Tips 'N Treats: Week 11

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My Tip

This week, I want to talk a bit about places to find people for your manuscript. I see a lot of posts asking for publishers or agents, and my first answer is always “do your homework.” If you’re writing a thriller, search for agents who represent thrillers. Same goes for any other genre/readership. If you’re writing a thriller, don’t submit to an agent or publisher who only wants speculative fiction (unless it’s a fantasy or sci-fi thriller).

Disclaimer: No matter where you might find an agent or editor/publisher, always check back at the agency/company website for the most up-to-date and accurate information.

Now, where to find these people. You can search on Publisher’s Marketplace. Many agents and publishers have listings there. Other possibilities include Poets and Writers Literary Agent Database and QueryTracker. QueryTracker requires an account, but it’s free, and you can search by genre, by who’s open to submissions, and even see who else an agent represents.

Agents and publishers will list at least their genres on their site (we’re seeking [insert genre here]). Some will go into more detail: “I want fairy tales with [X, Y, and z] elements.” Some do this on their agency/company site. Others maintain a blog or personal website with their wish list. And then there’s the Manuscript Wish List, a place for gatekeepers to list what they want. Some are very specific. Some say they want the next [insert movie/book title here]. Some say they want a combination of this and that story. You can browse by genre and then click on an individual’s page to find out what they want. You can also follow the #MSWL hashtag on Twitter.

Bottom line: There are all kinds of ways to find the perfect agent/publisher for your project. It takes some research and time, but what doesn’t? Happy hunting!

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This week’s posts:

Monday: STORMBREAKER by Matt Sconce
Thursday: UNREST by Victor Arteaga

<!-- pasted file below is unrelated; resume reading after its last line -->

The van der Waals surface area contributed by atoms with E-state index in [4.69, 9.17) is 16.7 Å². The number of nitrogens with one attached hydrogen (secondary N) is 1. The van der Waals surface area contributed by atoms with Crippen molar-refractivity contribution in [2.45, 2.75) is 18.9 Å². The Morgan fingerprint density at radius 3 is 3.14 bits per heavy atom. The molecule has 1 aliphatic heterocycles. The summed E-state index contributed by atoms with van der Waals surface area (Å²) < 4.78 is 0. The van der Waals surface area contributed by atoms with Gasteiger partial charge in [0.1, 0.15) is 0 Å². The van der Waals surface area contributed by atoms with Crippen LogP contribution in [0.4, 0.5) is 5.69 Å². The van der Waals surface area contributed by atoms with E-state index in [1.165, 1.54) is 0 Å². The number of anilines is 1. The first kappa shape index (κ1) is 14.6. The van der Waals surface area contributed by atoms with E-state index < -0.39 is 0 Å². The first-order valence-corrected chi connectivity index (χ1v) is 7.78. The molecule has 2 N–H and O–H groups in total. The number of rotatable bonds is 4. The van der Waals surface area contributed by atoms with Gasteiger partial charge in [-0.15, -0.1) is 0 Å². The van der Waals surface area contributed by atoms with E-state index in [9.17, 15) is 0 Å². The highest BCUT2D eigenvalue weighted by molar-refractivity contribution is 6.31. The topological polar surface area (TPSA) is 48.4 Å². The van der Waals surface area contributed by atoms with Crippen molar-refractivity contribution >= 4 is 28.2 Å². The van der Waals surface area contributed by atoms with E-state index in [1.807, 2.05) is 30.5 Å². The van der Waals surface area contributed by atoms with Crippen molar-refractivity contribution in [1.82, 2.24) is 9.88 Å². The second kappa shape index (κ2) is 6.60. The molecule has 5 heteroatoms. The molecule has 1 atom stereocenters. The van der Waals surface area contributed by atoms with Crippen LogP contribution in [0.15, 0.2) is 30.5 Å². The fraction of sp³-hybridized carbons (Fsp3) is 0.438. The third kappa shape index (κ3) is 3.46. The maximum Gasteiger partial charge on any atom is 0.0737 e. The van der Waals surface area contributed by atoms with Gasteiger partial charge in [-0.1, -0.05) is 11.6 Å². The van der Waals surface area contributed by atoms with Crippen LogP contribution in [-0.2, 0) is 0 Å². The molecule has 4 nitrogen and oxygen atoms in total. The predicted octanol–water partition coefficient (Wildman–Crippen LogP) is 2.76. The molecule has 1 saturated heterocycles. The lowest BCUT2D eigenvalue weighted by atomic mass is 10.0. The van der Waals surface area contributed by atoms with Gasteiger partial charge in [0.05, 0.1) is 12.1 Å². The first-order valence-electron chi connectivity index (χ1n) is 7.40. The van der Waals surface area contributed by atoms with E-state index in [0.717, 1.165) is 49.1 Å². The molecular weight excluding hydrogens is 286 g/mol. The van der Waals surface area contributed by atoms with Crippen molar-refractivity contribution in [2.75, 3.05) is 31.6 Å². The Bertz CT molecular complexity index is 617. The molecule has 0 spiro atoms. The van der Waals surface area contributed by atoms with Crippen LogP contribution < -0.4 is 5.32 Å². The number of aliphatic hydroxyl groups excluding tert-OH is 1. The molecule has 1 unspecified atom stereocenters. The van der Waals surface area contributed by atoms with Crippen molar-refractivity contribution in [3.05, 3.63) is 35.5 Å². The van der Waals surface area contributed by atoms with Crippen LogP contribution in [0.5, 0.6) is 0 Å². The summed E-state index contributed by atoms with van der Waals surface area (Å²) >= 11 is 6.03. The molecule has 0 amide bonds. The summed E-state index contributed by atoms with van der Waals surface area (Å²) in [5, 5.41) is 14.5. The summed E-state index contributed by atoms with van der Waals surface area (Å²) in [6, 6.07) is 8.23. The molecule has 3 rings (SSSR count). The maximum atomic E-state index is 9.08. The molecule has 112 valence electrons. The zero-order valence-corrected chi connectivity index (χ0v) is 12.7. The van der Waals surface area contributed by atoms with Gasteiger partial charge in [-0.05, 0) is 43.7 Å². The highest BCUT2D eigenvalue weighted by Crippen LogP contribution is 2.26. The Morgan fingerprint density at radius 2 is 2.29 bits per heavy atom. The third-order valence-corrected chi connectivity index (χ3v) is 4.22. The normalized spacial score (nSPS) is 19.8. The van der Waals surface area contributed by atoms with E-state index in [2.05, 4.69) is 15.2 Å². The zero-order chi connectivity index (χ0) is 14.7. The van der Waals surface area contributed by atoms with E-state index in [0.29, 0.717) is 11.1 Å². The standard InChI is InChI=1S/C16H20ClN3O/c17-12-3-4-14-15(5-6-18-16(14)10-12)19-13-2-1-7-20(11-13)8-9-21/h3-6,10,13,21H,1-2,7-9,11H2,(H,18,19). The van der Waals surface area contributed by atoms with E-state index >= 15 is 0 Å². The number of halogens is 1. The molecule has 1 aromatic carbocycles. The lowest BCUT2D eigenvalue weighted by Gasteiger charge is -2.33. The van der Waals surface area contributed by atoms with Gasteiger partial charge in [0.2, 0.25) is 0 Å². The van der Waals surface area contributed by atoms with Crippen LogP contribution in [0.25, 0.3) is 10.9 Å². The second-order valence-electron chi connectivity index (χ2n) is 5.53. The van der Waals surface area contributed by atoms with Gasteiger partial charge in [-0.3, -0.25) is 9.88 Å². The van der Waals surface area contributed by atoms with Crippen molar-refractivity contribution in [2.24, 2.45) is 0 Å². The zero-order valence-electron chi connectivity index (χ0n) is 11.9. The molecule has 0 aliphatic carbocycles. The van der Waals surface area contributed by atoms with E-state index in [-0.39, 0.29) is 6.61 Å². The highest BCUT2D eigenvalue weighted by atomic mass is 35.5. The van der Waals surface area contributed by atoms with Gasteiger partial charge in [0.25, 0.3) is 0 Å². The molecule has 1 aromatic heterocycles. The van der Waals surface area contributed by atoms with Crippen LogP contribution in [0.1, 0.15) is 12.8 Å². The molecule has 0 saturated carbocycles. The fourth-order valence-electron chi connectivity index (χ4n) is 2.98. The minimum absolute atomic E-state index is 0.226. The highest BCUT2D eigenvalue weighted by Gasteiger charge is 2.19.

Guest Tip

This week, I’m pleased to welcome Sara Potter to Tips ‘N Treats. Sara is an editor, proofreader, and copywriter specializing in helping bloggers with all their copy needs. She’s spent her life writing and has been the go-to person for writing and editing needs for most of her career, which has been outside of publishing in fields like finance, medical education, and most recently in higher education administration. She recently opened Spotter Editing Services to help other writers polish their work and tell their stories. She lives in rural Michigan with her family and enjoys spending time outdoors, especially in the Michigan summers! Connect with her on Facebook at Spotter Editing Services or by email at She’s here today to discuss writer’s block and how to cope with it. Onward to the post…

I’d like to talk about the dreaded writer’s block. I know some have some very strong opinions on how “real” this particular phenomenon is, but as someone who is no stranger to the terror of staring down a blank page, I do believe that some of us do experience this. I’ve come to rely on a few strategies to help me through though. Even when working on a deadline, these can help you to refresh and return to the page with a clearer head.

Take a break. Sometimes physically walking away from your desk, screen, or notebook and doing something else for 10 or 15 minutes is enough to allow you to come back with a clear head. I also like to take a break from the topic I’m writing on as well. To help with this, I use social media as a force of good and follow several accounts on Instagram that post daily writing prompts. They range from plot suggestions to open ended questions. Writing for a few minutes on something outside of your chosen topic can help cleanse the palate and allow you to return to your original thoughts.

Write a different section. Sometimes we get stuck on one particular scene or thought. I find when that happens, simply moving to a different section of whatever I’m writing allows me to return to the original section with more clarity than I had before. I find this works with a whole host of writing projects. In college, I often wrote my term papers from end to beginning.

Getting stuck happens to every writer, but the key is not letting it derail you and figuring out a way to power through.

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